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Welch Drops Bill to Close Overseas Contract Fraud Loophole, Hearing Scheduled

Press Release

Location: Washington, DC

Welch drops bill to close overseas contract fraud loophole, hearing scheduled

Rep. Peter Welch (VT-AL) has introduced legislation to close an overseas contract fraud loophole, the subject of an ongoing congressional investigation.

The "Close the Contractor Fraud Loophole Act," H.R. 5712, co-sponsored by Oversight and Government Reform Chairman Henry Waxman and subcommittee Chairman Edolphus Towns, would require all contractors, regardless of where the work is performed, to report fraud and over-billing to Inspectors General and contracting officers.

The Subcommittee on Government Management, Organization, and Procurement has also announced they will hold a hearing on Welch's proposal on Tuesday, April 15 at 2:00 p.m. Witnesses from the Office of Management and Budget (OMB), the Department of Justice (DOJ), and General Services Administration (GSA), as well as representatives from the contracting industry, have been invited to testify.

"No contractor should be given a free pass to defraud taxpayers, at home or abroad," said Welch. "It's pretty simple. First, this loophole must be closed. Second, the public deserves to know why the loophole was inserted at the eleventh hour after the rule was proposed by the Department of Justice."

Last month, Waxman, Towns, and Welch issued document requests to top administration officials formally launching the investigation of a potential multibillion-dollar loophole slipped into proposed contract fraud rules. The documents were due April 4 and the administration has not yet fulfilled the request.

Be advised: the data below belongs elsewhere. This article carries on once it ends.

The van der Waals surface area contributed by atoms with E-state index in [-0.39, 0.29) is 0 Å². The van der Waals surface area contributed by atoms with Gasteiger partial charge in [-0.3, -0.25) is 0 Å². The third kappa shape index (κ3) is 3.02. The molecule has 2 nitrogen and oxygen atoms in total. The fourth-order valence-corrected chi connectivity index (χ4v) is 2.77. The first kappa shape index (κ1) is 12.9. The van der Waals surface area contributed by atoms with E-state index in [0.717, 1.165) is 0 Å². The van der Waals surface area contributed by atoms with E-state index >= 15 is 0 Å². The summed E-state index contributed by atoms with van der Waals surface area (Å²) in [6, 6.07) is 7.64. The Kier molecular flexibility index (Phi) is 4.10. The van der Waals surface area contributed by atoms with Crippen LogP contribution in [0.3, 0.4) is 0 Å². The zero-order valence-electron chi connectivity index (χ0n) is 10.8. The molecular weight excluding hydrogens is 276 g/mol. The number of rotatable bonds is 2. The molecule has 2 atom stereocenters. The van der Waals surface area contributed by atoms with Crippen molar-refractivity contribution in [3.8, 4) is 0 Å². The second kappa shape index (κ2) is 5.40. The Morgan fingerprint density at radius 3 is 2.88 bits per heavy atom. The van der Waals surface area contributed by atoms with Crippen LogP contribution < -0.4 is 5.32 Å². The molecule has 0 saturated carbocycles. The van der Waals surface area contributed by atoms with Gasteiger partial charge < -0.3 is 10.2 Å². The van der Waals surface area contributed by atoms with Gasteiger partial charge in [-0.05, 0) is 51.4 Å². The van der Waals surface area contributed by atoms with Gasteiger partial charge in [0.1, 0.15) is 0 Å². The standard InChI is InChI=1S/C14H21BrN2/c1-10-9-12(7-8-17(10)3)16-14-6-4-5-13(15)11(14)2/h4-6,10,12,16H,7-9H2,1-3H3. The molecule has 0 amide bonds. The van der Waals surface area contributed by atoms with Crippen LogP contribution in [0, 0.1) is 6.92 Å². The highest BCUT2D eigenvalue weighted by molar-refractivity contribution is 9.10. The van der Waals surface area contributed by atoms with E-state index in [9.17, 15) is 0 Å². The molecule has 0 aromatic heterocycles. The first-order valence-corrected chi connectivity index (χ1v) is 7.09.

"If this loophole was a bureaucratic mistake as some in the administration have claimed, then our requests should be easy to meet," added Welch.

Last November, the Justice Department drafted a rule seeking to crack down on waste, fraud, and abuse in government contracts. The rule requires contractors to report internal fraud or overpayment on government-funded projects if the abuse exceeds $5 million. However, just before publication, the rule was inexplicably modified to exempt "contracts to be performed outside the United States."

On March 7, Welch asked Waxman and Towns to consider an investigation.

Then on March 20, the investigation was formally opened with document requests to Secretary of Defense Gates, Attorney General Mukasey, National Aeronautics and Space (NASA) Administrator Griffin, OMB Director Nussle, and GSA Administrator Doan. The text of the letters can be found at the Oversight and Government Reform website.

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